Bryan asked:

Hey, I’ve been reading and researching a lot on Descartes and his views on the mind and the body. I’m have a bit of trouble differentiating how he feels about the mind and the body though. My questions are ‘Why does Descartes think you can never divide the mind?’ and ‘Why does he think you can ALWAYS divide the body?’ I would really appreciate if someone can clear these 2 things up regarding Descartes. Thanks!

Answer by Craig Skinner

Descartes wishes to convince us that there is a ‘real’ distinction between body and mind. Here, ‘real’ is a technical term of mediaeval philosophy meaning that body and mind are distinct substances. Furthermore, he thinks body and mind are not just distinct substances of the same kind (like two chairs for instance), but of different kinds having no properties in common (apart from those needed for existing, like duration). Thus the body is made of matter (substance extended in space, ‘res extensa’, which cant think), the mind is immaterial (thinking substance, ‘res cogitans’, which has no extension).

He has three arguments to support his position (none good).

1. Argument from doubt (Discourse on the Method; 2nd Meditation).

2. Argument from clear and distinct separation (6th Meditation).

3. Divisibility argument (6th Meditation).

I won’t deal here with 1. and 2. except to say that 1. is nicely rebutted by Arnauld in the 4th Set of Objections to the Meditations, using, aptly for Descartes, a geometric example.

As regards 3., the subject of your questions, Descartes is brief, and we can quote him pretty well in full:

‘…there is a great difference between mind and body, inasmuch as body is by nature always divisible, and the mind is entirely indivisible. …when I consider the mind, that is to say, myself inasmuch as I am only a thinking thing, I cannot distinguish…any parts…and although the whole mind seems to be united to the whole body, yet if a foot, or an arm, or some other part, is separated from my body, I am aware that nothing has been taken away from my mind. And the faculties of willing, feeling, conceiving, etc. cannot be…said to be its parts, for it is one and the same mind which employs itself in willing and in feeling and understanding.’

So, to your questions.

Why does he think you can ALWAYS divide the body?

He says it is ‘by nature always divisible’. Clearly he means its extended nature, which obviously allows cutting it at any point or points along its extension thereby dividing it. I think ‘always’ simply means that any and all extended bodies can be divided. We could speculate that by ‘always’ he implies that you can keep on dividing a part, and then a subpart, indefinitely, so long as the subsubpart has finite size, at least in imagination (eg dividing an atom into its left and right halves), if not in practice. I think we can accept that bodies are divisible. Whether indefinitely divisible maybe depends on whether space is quantized or continuous, but that’s another story that starts with Zeno and still runs.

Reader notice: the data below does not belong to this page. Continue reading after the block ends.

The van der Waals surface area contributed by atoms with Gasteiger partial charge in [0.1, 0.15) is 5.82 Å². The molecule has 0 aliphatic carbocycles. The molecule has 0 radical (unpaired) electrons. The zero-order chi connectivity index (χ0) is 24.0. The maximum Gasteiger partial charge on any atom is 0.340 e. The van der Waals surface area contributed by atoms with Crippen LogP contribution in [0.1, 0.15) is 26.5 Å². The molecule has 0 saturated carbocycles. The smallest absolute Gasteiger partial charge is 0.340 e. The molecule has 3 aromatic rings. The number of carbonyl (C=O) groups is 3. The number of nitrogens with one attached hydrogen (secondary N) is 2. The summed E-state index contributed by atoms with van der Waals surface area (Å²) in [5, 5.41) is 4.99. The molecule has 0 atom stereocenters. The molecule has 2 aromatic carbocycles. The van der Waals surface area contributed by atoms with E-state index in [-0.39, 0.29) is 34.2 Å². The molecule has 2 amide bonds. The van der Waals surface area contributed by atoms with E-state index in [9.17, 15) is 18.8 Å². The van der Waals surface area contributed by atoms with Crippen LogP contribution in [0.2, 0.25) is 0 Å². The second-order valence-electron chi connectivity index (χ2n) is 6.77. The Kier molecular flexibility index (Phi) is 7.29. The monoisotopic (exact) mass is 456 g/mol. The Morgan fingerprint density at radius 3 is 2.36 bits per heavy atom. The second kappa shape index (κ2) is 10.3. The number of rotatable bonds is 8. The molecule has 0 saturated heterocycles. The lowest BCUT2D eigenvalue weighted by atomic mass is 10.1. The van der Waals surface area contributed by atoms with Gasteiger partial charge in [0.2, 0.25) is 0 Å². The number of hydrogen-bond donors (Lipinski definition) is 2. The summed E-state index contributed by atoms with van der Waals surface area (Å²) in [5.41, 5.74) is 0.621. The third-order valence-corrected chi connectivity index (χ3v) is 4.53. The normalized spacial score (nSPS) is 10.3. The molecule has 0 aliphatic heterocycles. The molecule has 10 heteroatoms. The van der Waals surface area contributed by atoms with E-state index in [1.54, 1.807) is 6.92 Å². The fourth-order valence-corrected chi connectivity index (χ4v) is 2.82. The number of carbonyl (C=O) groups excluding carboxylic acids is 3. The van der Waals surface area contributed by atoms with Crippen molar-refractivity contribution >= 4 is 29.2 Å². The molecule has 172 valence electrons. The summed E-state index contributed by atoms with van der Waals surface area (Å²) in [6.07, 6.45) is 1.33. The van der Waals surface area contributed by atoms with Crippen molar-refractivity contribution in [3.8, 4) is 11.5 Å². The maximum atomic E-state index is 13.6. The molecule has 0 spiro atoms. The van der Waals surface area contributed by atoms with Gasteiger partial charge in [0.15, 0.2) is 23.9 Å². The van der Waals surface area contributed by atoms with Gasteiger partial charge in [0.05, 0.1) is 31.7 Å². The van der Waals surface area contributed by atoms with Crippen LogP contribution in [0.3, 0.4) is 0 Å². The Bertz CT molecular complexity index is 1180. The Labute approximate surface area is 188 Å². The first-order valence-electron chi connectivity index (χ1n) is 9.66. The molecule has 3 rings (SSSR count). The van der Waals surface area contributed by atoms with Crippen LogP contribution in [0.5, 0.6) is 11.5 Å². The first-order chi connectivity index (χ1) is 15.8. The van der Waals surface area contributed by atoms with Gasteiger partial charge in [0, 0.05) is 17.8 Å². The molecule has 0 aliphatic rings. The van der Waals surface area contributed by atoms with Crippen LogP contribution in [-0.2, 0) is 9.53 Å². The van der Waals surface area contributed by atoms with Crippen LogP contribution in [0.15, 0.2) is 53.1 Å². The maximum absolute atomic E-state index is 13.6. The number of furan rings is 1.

Why does he think you can never divide the mind?

Clearly the mind, unlike the body, cant be divided in the physical sense. This is true whether we think,with Descartes, that the mind is an immaterial substance, or we think, as I do, along with many others, that the mind is the mental activity of the brain.

So, if the mind is to be divisible, this would have to be in the way that, say, 12 is divisible into 7 and 5, or philosophy divides into metaphysics, epistemology and ethics.

But Descartes thinks the mind is not divisible in any sense.

He has two reasons:

1. Although the whole mind seems united to the whole body, we can remove a bit of the body (a foot, say) without removing anything from the mind.

2. His mind feels whole to him, faculties being features of the whole mind rather than being mind parts.

Certainly a foot could be removed with little or no effect on the mind, but removing half a brain would remove a lot from the mind. Indeed, Descartes’ argument implies, absurdly, that the whole brain could be removed without removing anything from the mind.

As regards faculties being features of the whole mind, not parts, this may just be a verbal dispute. But there is no doubt that targeted brain damage can cause selective loss of a faculty, or even more strange changes to the mind, that I feel can count as showing mind as divisible.


Hippocampal damage destroying existing long-term memories and the laying down of new ones.

Speech centre damage leading to lack of (understanding and/or producing) speech. Common in stroke.

Commisurectomy (cutting the connection between left and right brain halves, a treatment for intractable epilepsy) leading to each half having its own semi-autonomous self, truly a mind divided.

Schizophrenia where, among other features, emotion is cut off from cognition, again a mind divided in a different way.

In summary, Descartes’ arguments for mind/body real distinction (Cartesian dualism), including the Divisibility Argument, are implausible. And that’s without going into his (and every body else’s) failure to explain how mind and body could interact if they were distinct substances.